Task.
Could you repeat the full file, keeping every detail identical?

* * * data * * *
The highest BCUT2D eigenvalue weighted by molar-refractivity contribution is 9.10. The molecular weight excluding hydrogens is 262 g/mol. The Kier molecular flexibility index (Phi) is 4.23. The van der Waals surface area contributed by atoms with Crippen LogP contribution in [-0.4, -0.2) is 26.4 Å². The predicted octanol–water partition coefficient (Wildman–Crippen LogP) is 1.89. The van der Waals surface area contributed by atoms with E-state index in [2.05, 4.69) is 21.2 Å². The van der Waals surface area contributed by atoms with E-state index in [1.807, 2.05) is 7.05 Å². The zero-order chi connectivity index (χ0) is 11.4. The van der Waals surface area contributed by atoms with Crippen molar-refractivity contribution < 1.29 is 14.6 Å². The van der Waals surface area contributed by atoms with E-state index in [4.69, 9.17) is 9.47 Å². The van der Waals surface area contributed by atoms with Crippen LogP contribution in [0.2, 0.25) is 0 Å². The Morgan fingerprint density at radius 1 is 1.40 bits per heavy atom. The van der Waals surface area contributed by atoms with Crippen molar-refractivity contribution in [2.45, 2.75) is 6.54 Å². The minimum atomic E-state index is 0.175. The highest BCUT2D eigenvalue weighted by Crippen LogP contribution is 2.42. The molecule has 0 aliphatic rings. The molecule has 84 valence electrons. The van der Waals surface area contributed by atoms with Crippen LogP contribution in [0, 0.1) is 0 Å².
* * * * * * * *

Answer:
The highest BCUT2D eigenvalue weighted by molar-refractivity contribution is 9.10. The molecular weight excluding hydrogens is 262 g/mol. The Kier molecular flexibility index (Phi) is 4.23. The van der Waals surface area contributed by atoms with Crippen LogP contribution in [-0.4, -0.2) is 26.4 Å². The predicted octanol–water partition coefficient (Wildman–Crippen LogP) is 1.89. The van der Waals surface area contributed by atoms with E-state index in [2.05, 4.69) is 21.2 Å². The van der Waals surface area contributed by atoms with E-state index in [1.807, 2.05) is 7.05 Å². The zero-order chi connectivity index (χ0) is 11.4. The van der Waals surface area contributed by atoms with Crippen molar-refractivity contribution < 1.29 is 14.6 Å². The van der Waals surface area contributed by atoms with E-state index in [4.69, 9.17) is 9.47 Å². The van der Waals surface area contributed by atoms with Crippen LogP contribution in [0.2, 0.25) is 0 Å². The Morgan fingerprint density at radius 1 is 1.40 bits per heavy atom. The van der Waals surface area contributed by atoms with Crippen molar-refractivity contribution in [2.45, 2.75) is 6.54 Å². The minimum atomic E-state index is 0.175. The highest BCUT2D eigenvalue weighted by Crippen LogP contribution is 2.42. The molecule has 0 aliphatic rings. The molecule has 84 valence electrons. The van der Waals surface area contributed by atoms with Crippen LogP contribution in [0, 0.1) is 0 Å².